30 May 2009

Judaica auctions: Selling the family jewels

About.com has experts on all sorts of topics. In the Collectibles pages, by Barbara Crews, I found an interesting article on J. Greenstein & Co, the only auction house dealing only with Judaica.

A leading antique Judaica expert and collector, Jonathan Greenstein, 41, explained that many unique pieces were lost in 1939 when Hitler had sacred ornaments melted down for their silver. Centuries of Jewish history disappeared - what remains is even more rare.

He's been working in the field for more than 27 years and is often retained to authenticate Judaica. He says that 70% of what he sees is fake. A lecturer at major museums and institutions, he wrote "The Lost Art," which describes the making of 18th-19th-century silver kiddush cups.

There are many family owned antiques that will be owned by generations, but none are so cherished or special as the Judaica items passed down through the family after the hardship of immigrating to another country or later when fleeing Hitler during the years of World War II.

The United States saw a mass immigration of Jewish people from 1880 through 1927 and many people brought with them their cherished family items, passing them down through the generations. These are the pieces that are often being sold as older people are dying off and younger family members might need the money due to the state of today's economy.

J. Greenstein & Co, Inc.'s next auction will be on June 8, 2009. Jonathan Greenstein says “Rare and one-of-a-kind artifacts and antiques are now surfacing that haven’t seen the light of day in generations as the effects of the sinking economy and the Madoff scandal congeal.”
In the sale will be sacred possessions of Reform Judaism leader Rabbi Alexander Schindler, a Madoff victim. His wife is not only forced to sell the family home but also to sell prized items given to the rabbi when he retired as leader.

"One of the artifacts is a silver Torah crown, an ornately detailed piece which adorns the holy scroll. Another is a silver Torah pointer, used so that fingers never touch the sacred text. It dates from the 1700s and is extremely, extremely rare," said Greenstein.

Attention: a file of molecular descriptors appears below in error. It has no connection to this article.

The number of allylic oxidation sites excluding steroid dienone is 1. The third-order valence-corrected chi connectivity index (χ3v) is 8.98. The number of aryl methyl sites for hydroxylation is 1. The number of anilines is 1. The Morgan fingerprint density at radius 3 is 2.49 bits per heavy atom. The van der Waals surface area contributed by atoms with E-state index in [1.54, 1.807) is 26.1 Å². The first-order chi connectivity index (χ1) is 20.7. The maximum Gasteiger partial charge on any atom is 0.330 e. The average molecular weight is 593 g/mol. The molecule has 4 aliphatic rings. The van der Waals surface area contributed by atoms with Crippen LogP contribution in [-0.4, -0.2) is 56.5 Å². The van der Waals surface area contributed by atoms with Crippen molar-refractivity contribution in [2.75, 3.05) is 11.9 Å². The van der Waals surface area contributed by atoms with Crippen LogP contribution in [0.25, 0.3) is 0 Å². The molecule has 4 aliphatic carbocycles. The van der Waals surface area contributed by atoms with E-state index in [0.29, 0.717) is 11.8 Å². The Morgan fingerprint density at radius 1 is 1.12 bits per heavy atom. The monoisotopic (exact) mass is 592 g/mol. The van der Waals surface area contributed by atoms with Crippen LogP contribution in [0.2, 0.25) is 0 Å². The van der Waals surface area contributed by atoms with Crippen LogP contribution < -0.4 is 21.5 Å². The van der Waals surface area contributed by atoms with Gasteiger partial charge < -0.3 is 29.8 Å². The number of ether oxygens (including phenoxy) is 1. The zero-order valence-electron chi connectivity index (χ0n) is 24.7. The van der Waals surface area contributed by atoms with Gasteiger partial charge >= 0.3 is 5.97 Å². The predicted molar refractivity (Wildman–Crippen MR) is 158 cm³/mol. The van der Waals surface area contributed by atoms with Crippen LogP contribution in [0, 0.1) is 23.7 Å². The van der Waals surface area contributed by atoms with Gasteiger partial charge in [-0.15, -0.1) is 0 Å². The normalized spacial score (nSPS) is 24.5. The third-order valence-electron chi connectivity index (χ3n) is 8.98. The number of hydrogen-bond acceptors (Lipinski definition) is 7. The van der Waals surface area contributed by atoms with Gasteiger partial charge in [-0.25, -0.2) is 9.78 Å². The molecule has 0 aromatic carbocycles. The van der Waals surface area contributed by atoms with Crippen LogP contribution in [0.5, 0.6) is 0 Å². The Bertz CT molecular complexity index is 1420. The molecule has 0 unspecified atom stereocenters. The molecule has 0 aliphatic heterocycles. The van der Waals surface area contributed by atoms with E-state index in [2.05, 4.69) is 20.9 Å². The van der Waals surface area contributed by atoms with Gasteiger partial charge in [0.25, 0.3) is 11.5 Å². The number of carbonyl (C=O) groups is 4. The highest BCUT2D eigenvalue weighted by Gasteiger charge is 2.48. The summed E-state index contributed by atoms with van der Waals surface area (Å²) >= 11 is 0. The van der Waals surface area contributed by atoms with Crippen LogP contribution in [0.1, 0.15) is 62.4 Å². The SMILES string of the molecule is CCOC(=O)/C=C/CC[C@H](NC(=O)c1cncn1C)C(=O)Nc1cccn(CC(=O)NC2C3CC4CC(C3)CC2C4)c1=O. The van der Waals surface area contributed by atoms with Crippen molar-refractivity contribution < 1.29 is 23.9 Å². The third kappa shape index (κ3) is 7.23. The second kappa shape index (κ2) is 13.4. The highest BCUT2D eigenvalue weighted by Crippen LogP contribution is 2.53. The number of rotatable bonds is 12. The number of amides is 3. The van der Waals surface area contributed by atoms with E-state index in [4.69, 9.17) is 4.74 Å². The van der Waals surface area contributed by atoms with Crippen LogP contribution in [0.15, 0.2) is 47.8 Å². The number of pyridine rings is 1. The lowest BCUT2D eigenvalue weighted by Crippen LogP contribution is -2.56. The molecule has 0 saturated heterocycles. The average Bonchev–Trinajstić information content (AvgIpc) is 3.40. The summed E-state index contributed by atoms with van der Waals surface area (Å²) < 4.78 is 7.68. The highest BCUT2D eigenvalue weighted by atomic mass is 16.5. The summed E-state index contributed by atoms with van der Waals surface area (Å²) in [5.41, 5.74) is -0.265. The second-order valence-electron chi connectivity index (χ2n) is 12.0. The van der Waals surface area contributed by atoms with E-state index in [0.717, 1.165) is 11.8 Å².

"Very few objects of this quality survived the Holocaust," said Greenstein, adding that Madoff raided "little old ladies' bank accounts" like the Nazis raided the temples.
Greenstein says he will not charge a fee to the family.

Founded in 2004, J. Greenstein & Co, Inc. is the only auction house solely devoted to the sale of Jewish Ritual objects. Its biannual auctions feature rare Jewish ritual objects, works of art, books and manuscripts.

Here's more on what's available at the June 8, 2009 Judaica Auction; many items have inscriptions, and there are also a few Persian ketubot.

For genealogists, there are some poignant items, such as the silver-bound Pinkhas of the Chevrah Kadisha of Nitra (Hungary, 1898). Hand written names of each deceased community member. 12.3-inches tall; estimated sale price $2,000-5,000. There's a large brass Syrian charger plate with applied copper and silver, 13" diameter. Made c1900, its estimated sale price is $800-1,200.

If money's no object, what about a very rare modern Italian menorah by Bucellati (pictured left), 10-inches tall, with a estimated sale price of #12,000-16,000. Or a finely written and decorated Italian 18th century megillah scroll, with an estimate of $17,500-24,000.

A very collectible item in the field of Judaica are dreidels (Hanukkah spinning tops), which come in many kinds and made in diverse materials. In fall 2004, some auction prices for this collectible were:

7" Silver musical dreidel - $16. 2.7"
19th-century Russian silver/enamel dreidel - $350.
.75" pewter dreidel, Poland c1800 - $41.
2" brass w/rhinestones dreidel - $65.
1.5 gilt silver dreidel, c1900 - $300.

Current Collectible Dreidels:
Lladro dreidel with dove - $105.
Lladro dreidel with star - $130.
Waterford Marquis dreidel - $50.
Waterford jeweled dreidel ornament - $35.
Christopher Radko Dreidel ornament - $40.
Some people collect antique and vintage menorahs. Here are some prices:

Oil Pal Bell bronze olive branch menorah - $210. "Made in Israel"
37cm wall hanging brass/bronze menorah - $114. very ornate
Bronze menorah with lions - $137. Jewish star on top
Silverplate, circa 1890 menorah - $925. Very ornate, Poland, 11"
Antique brass menorah - $225. Simple design
Antique sterling silver menorah - $416. 14.5" tall, elegant, simple
Copper menorah, 6.75" tall, - $130. Jerusalem during British rule, WWI bullet casings hold wicks
Look around on the net and find many resources.

If you were not lucky enough to inherit family heirlooms from your own ancestors, you can collect a bit of family history and make it your own to pass down.

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